SAN JOSE, Calif. - Silicon foundry giant Taiwan Semiconductor Manufacturing Co. Ltd. (TSMC) is taking a “bigger bite of the apple,'' according to an analyst.
''Rumblings about Apple’s decision to shift A5 processor orders to TSMC from Samsung have gathered steam,'' said Steven Pelayo, an analyst with HSBC, in a new report. ''While unconfirmed, we believe cooperation is inevitable considering TSMC’s capacity and technological advantages, as well as a lack of potential interest conflicts.''
If TSMC did indeed receive the business from Apple, ''the results show minimal incremental revenue contribution (for TSMC) of approximately 1 percent (and) 2.5 percent of 2011 (and) 2012 consensus numbers,'' respectively, he said.
''In prior reports, we noted TSMC was less exposed to 'Round 1' of the tablet wars as Samsung captured much of Apple’s silicon opportunity. We always expected TSMC to benefit more in 'Round 2' with non-iPad products, but now it appears the company is potentially poised to take a 'bigger bite of the apple,' '' he said.
In the report, HSBC attempted to quantify the incremental revenues to TSMC if A5 processor orders are shifted from Samsung.
''We assume a die size of 60mm² for the dual-core A5 on 40/45-nm and estimate that approximately 1,035 units can fit on a 300-mm wafer. Assuming an 85 percent in 2011 and 90 percent yield in 2012 (as the process node matures), we expect net die per wafer to be around 880 and 932 in 2011 and 2012 respectively,'' the analyst said.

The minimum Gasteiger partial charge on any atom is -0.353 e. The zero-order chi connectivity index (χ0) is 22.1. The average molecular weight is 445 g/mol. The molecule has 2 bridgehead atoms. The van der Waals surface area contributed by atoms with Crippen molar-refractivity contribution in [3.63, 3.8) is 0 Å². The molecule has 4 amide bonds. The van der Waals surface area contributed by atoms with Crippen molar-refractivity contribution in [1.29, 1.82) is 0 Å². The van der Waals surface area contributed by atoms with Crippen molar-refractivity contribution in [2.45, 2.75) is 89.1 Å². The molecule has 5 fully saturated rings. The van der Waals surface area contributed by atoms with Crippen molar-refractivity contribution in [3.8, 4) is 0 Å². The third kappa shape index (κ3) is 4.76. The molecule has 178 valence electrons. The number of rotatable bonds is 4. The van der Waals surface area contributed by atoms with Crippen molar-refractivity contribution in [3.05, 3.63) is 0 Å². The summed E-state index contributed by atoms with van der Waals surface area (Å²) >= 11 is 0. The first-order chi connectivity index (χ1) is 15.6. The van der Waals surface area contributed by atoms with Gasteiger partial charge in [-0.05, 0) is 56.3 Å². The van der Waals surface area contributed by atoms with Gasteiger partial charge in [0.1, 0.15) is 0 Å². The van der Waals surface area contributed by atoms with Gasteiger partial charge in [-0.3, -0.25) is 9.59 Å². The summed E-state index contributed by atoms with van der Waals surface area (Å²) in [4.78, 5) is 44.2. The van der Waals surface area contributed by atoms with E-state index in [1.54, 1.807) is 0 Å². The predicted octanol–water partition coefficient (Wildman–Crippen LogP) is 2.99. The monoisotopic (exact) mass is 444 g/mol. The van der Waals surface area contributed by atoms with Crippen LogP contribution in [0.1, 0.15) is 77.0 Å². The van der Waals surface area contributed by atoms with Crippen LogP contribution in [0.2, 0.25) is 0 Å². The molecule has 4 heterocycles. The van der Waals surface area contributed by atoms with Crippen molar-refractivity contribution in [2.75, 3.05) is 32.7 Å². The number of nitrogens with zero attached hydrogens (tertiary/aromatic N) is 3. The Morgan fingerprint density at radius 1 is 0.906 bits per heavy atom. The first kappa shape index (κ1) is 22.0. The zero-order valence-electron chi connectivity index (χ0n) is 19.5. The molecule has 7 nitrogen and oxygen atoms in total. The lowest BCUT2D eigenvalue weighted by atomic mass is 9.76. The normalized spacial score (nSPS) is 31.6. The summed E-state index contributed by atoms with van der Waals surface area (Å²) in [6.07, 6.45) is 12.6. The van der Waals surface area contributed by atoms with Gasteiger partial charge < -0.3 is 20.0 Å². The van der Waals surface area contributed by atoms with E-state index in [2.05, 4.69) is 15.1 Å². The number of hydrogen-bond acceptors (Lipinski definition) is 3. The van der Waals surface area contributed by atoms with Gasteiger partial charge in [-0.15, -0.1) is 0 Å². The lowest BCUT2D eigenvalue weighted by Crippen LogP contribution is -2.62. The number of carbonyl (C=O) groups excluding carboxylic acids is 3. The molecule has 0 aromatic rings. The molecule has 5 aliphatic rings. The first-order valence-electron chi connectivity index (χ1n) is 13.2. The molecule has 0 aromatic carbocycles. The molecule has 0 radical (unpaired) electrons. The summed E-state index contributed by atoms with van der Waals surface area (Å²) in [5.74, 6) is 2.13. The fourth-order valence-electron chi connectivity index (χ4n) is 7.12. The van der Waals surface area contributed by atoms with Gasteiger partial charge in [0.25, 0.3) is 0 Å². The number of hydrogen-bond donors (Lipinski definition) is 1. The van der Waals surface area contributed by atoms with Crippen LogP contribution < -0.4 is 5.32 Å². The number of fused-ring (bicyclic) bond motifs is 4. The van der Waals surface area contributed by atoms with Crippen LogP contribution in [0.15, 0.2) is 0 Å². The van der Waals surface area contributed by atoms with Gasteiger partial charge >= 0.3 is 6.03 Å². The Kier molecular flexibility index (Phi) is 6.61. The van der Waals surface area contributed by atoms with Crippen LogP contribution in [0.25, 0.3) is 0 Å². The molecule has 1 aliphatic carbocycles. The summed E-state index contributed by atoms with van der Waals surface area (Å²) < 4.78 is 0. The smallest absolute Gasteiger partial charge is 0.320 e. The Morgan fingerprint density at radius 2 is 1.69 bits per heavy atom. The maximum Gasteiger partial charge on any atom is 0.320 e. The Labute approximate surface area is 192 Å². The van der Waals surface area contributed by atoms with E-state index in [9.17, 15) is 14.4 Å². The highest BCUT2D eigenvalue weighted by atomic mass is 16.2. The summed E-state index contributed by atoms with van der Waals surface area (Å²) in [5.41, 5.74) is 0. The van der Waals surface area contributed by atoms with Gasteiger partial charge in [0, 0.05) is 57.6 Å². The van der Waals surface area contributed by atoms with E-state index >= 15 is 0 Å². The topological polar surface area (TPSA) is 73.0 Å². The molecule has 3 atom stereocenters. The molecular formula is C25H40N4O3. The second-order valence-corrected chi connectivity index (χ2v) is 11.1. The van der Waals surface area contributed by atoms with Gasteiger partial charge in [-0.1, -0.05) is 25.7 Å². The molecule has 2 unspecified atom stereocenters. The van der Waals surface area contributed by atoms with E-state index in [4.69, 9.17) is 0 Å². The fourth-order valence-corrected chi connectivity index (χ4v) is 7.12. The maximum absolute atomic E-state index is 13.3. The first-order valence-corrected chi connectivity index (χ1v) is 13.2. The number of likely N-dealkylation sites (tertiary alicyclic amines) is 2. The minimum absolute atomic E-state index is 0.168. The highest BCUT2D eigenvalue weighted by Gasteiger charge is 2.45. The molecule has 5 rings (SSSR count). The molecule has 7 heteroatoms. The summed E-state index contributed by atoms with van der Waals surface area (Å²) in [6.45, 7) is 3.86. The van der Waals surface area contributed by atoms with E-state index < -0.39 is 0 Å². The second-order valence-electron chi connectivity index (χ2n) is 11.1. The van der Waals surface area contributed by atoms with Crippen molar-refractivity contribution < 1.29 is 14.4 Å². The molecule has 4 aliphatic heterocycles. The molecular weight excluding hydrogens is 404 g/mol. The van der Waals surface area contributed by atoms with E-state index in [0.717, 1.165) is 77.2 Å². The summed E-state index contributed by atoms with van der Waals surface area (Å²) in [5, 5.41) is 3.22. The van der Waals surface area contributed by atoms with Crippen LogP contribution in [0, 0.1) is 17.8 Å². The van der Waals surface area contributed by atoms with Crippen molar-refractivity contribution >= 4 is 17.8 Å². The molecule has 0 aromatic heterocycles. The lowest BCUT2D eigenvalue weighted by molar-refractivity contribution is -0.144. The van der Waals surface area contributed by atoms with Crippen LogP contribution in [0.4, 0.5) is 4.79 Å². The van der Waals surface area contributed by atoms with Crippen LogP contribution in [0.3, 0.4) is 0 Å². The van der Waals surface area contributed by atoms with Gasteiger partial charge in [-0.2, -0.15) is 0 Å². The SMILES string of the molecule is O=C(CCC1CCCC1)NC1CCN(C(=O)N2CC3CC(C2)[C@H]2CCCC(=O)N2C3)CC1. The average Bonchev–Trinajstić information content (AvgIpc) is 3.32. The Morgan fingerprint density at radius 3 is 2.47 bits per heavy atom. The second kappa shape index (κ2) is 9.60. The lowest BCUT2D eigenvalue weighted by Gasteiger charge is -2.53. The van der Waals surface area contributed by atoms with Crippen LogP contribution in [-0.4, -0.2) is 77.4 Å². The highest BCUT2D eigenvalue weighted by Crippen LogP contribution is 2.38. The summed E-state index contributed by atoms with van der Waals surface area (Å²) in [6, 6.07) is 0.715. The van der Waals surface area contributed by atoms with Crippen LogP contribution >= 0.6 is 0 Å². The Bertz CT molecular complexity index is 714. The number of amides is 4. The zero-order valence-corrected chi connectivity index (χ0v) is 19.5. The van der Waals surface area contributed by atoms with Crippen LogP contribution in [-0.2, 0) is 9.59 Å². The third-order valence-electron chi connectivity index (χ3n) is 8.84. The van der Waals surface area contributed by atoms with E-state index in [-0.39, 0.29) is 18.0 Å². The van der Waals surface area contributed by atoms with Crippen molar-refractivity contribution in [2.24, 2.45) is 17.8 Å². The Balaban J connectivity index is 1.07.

''We estimate total Apple iPhone/iPad shipments of 130 million units this year, with 90 million units fitted with the newer A5 processor. We expect the A5 to be integrated into iPhone soon, so by 2012 we forecast the A5 opportunity to increase by > 150 percent to 230 million,'' he said.
''Assuming TSMC gets 30 percent of Apple’s orders this year (with Samsung the remaining 70 percent) at an average wafer ASP of $4,000, the incremental revenues are only around 0.8 percent of its 2011 consensus revenues numbers. In 2012, the contribution should rise to 2.5 percent assuming it gets 60 percent of the A5 orders at a lower ASP of $3,000,'' he added.